That same wintry week a Springfield resident called. “I’m at the Northwest ticket counter in Memphis and they’re telling me that the Springfield airport is closed. What’s the problem?” He was mad. You could hear the racket of the Memphis airport in the background. I assured him that our airport was open and described airport conditions: the runways were clear and planes were landing and taking off. On the other end there was an exasperated sigh. He sighed again and said, “Unbelievable!” 

But wait, it gets better.

The past three years we’ve had a lot of ice in Southwest Missouri. Remember that humdinger ice storm we had in 2007? There’s a story that could be told about that storm, but the involved airline is still in business, so let’s move on to the next ice event.

It wasn’t nearly as bad as 2007. For two nights in a row the Springfield area got ice. Not enough to bring down power lines, or cause much of a problem on the runways, but it was heck on airplanes. Any plane that spent the night in Springfield had a thick coating of ice on it in the morning. Before it could take off, the ice had to be removed with de-icing fluid.

Well, guess what? Northwest had two planes in Springfield that sat on the ramp for two consecutive nights without de-icing. They sat there because the airline had canceled those flights for two days in a row. By the third morning there was more than an inch of ice covering the planes. At this point, Northwest decided it wanted to de-ice them. Problem was, there wasn’t enough de-icing fluid on hand to remove that much ice from two airplanes. There was enough on hand to handle normal de-icing operations, but not enough to squander on two airplanes that been left untreated for two consecutive nights. We told the airline no––it couldn’t use up all the de-icing fluid and leave the other airlines out in the cold.

In return at least one employee, at the Northwest counter in Springfield, told customers that the airport had run out of de-icing fluid. That’s why the flights, that were supposed to be handled by those two ice-laden airplanes, were canceled. The phone rang for a couple for days. “How could the airport be irresponsible enough to run out of de-icing fluid?” To this day, there are people who firmly believe that the Springfield airport ran out.

What gives—why cancel flights when the airport is open? There are several reasons, and they don’t just apply to the defunct airline: 1) weather conditions at connecting airports, 2) sometimes airlines cancel flights to avoid the high cost of winter operations, 3) ice build-up on a plane may prevent takeoff, even when airport is open, and 4) sometimes airlines preemptively cancel flights because they expect bad winter weather. And finally, and perhaps most importantly, the airlines, and their pilots, make judgment calls. After looking at all available data, they conclude that flying in winter weather isn’t worth the risk. This is a judgment that none of us can question––airlines should always err on the side of caution.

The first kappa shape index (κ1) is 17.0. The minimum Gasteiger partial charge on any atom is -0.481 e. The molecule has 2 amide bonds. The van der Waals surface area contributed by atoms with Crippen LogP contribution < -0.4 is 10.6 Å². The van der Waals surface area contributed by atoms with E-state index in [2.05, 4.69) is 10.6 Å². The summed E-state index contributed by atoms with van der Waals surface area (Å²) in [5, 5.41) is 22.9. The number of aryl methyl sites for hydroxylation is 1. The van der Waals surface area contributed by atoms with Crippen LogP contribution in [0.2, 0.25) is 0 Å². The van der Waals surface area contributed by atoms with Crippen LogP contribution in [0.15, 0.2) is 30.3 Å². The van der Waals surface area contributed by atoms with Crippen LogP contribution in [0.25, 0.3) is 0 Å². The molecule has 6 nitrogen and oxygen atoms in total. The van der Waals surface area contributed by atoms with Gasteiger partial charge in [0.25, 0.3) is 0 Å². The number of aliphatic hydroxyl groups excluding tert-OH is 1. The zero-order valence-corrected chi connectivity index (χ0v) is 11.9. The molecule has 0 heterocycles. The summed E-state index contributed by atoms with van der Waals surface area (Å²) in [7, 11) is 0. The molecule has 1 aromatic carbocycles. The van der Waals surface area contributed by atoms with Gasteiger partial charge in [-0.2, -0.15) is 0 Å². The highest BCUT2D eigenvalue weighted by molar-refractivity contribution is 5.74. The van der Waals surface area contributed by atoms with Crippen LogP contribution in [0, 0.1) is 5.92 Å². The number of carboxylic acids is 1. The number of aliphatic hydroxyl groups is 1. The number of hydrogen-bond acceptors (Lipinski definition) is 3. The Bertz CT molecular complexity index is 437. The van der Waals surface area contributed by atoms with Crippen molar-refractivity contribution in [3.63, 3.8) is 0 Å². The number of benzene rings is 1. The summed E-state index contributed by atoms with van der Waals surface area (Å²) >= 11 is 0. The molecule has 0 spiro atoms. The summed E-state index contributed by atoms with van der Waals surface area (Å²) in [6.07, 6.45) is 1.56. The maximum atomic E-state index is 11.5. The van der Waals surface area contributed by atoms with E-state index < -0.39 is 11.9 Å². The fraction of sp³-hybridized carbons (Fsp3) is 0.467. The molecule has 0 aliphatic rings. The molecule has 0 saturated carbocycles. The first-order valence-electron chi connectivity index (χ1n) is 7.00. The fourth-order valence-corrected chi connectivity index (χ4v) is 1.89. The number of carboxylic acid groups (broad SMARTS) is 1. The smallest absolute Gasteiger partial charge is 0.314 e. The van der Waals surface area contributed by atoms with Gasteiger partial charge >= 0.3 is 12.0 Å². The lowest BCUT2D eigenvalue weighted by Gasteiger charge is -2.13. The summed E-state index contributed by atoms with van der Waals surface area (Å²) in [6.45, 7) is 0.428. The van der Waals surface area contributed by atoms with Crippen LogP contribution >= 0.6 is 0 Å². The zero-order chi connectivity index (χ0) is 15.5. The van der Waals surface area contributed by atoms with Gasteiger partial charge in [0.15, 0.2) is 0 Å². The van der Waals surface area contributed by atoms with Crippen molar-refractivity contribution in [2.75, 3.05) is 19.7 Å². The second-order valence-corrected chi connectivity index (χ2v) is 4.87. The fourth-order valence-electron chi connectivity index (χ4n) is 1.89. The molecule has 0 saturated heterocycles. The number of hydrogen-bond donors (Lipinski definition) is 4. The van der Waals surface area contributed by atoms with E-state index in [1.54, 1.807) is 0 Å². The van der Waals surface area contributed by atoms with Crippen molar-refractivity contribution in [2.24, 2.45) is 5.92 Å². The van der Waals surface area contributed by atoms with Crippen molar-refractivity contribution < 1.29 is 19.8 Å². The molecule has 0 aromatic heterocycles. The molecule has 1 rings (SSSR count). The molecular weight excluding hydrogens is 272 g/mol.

That being said, if an airline employee tells you that our airport is closed, call their bluff. There are plenty of legitimate reasons for canceling a flight. There’s no reason to lie to a customer, or to sully the reputation of the airport. Don’t let the fibs fly.

-KB

 


Jan 15 2010 Eureka! Lines on a Map! BY sgf-adminTAGS Midfield Terminal

 

Finally. 

The Internet map sites are starting to show signs of the new terminal and the new roads that go with it!

Pardon my enthusiasm, but this issue has been a sizable headache around here ever since the new terminal opened last May. Web sites such, as Google Maps and MapQuest, have  been giving people bad directions to the airport. They've been sending people to the old terminal. They still are, but now, at least, the sites are showing the new terminal's road system!

The new roads are showing up on Google Earth (but not Google Maps) and on MapQuest. Click on the image to see a blow-up of the Google Earth imagery. I added the gold star; it marks the new terminal location. Now it's a matter of the satellite imagery catching up with the map data, along with the "directions" data. We've been told that the entire catch-up process could take as long as two years...

 


 

We received an email from Tim this morning: